After I arrived in my destination of St. Louis, an Ethiopian man met me and took me to dinner at his house. That Sunday he took me to church with him, and the church was Lutheran. I liked it—there were other Ethiopians too. Plus, there were Bible study programs every Sunday; I joined and continued with them for five months. Then, after my Ethiopian friend advised me to become a member, I asked the pastor to help me to become one. A month later I became a Lutheran.

When I came to Redlands, Calif., I was a Lutheran member already. On April 14, 1984, I went with my friend to First Lutheran Church of Redlands. When we walked through the church doors, we found Pastor Frank Gearhart, and he welcomed us and asked us who we were. We explained to him we were Ethiopian refugees who had come to Redlands legally. He asked us about our situation and if we had families. My friend said, “I have a family with me,” and I said, “I have a family, but they are in Ethiopia.” Pastor Gearhart said, “Abraham, we are going to help you bring your family here.”

Lutheran Immigration and Refugee Service and Pastor Gearhart began work on my family’s behalf and, after six months, we had an approval from the immigration office. But, unfortunately, the government of Ethiopia didn’t allow them to leave the country. Instead, after two years, my family did make the journey to Sudan. They were helped by smugglers at night, with camels as their transportation, all the way until they reached their destination in Port Sudan peacefully.

“Pastor Gearhart said, ‘Abraham, we are going to help you bring your family here.'”

Pastor Gearhart then wrote a letter to the U.S. Embassy in Khartoum, Sudan. The Embassy replied, “We will send them within 90 days,” and did it accordingly. On Jan. 15, 1987, they called Pastor Gearhart from New York and told him, “Abraham’s family are on the way to Los Angeles—get them now.” When Pastor received the message, he called and made me surprised. Right away, I marched to Los Angeles with my friends, and we had our reunion in the Los Angeles airport.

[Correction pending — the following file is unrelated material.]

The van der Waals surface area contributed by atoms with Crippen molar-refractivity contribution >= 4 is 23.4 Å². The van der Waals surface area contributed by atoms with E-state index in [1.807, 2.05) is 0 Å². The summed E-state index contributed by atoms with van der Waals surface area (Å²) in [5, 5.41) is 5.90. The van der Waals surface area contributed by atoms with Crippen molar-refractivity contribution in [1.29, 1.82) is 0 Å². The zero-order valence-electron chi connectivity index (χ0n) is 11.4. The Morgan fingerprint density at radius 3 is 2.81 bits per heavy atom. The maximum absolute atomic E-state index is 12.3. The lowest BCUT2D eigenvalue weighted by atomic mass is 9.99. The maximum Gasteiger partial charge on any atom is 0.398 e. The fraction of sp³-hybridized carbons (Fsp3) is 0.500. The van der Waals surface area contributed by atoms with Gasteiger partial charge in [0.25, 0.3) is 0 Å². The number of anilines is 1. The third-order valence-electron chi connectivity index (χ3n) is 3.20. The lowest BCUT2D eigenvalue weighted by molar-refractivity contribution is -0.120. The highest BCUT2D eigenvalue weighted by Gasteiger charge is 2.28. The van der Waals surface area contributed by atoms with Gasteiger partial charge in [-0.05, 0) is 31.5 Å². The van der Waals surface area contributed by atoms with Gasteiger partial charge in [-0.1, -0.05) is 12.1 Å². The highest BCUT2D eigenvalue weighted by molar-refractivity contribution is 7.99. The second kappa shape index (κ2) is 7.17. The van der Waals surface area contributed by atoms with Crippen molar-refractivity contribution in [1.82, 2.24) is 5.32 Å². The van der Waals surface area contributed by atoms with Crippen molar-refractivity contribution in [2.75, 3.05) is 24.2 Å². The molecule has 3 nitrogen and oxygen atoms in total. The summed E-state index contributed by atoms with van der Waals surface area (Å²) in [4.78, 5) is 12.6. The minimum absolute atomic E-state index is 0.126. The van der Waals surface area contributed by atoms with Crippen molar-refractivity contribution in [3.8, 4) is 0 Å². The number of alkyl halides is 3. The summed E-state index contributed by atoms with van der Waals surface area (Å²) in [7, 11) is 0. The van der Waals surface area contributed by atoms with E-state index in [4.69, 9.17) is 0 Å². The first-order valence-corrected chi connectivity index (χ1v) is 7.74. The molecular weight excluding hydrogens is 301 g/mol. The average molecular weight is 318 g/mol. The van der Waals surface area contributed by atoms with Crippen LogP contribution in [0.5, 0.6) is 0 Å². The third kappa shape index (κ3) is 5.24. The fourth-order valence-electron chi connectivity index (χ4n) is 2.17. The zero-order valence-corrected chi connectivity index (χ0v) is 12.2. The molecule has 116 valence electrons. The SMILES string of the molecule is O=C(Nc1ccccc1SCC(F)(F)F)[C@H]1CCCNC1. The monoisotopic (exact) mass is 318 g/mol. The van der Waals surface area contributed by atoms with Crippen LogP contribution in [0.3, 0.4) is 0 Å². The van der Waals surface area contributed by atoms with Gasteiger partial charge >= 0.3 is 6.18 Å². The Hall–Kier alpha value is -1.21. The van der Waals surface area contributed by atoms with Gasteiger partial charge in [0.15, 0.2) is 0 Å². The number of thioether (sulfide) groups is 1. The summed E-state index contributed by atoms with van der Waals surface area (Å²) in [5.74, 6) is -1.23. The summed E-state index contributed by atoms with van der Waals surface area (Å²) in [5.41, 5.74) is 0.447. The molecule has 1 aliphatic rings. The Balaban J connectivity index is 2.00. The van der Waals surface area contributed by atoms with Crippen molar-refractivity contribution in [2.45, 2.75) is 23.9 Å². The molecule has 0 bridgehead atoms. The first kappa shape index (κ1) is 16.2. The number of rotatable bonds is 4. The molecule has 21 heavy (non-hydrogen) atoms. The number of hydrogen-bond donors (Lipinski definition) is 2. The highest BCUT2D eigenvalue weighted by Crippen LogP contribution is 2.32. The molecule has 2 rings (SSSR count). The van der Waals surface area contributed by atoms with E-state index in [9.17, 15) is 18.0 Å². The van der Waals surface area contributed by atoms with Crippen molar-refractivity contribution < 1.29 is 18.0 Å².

When I think about being reunited with my wife and children after 10 years, I wish I had a special language to express my heart’s feeling at that moment. It was very hard to explain and hard to believe how I felt. My eyes filled with tears; none of my children remembered me.

Continuing to be involved in my congregation is important because I share with them everything. We pray together, we get blessings together, we get communion together—that is the most important—we get together to hear God’s word, we help each other, we discus together how to help those who need help, we get together the good news of Jesus.

To me, grace means God’s blessing (i.e., grow in Jesus’ love, and live in Jesus’ grace).

What I like most about my field is that, when you work with patients, you see the results right away. When patients come with breathing problems, you give them treatments and then they can breathe well. If they come with critical problems, you can put them on a ventilator and then they can breathe well. When they feel better and can breathe themselves, you can take them off the ventilator and, slowly, they recover.

John Potter
John G. Potter is content editor of Living Lutheran. He lives in St. Paul, Minn.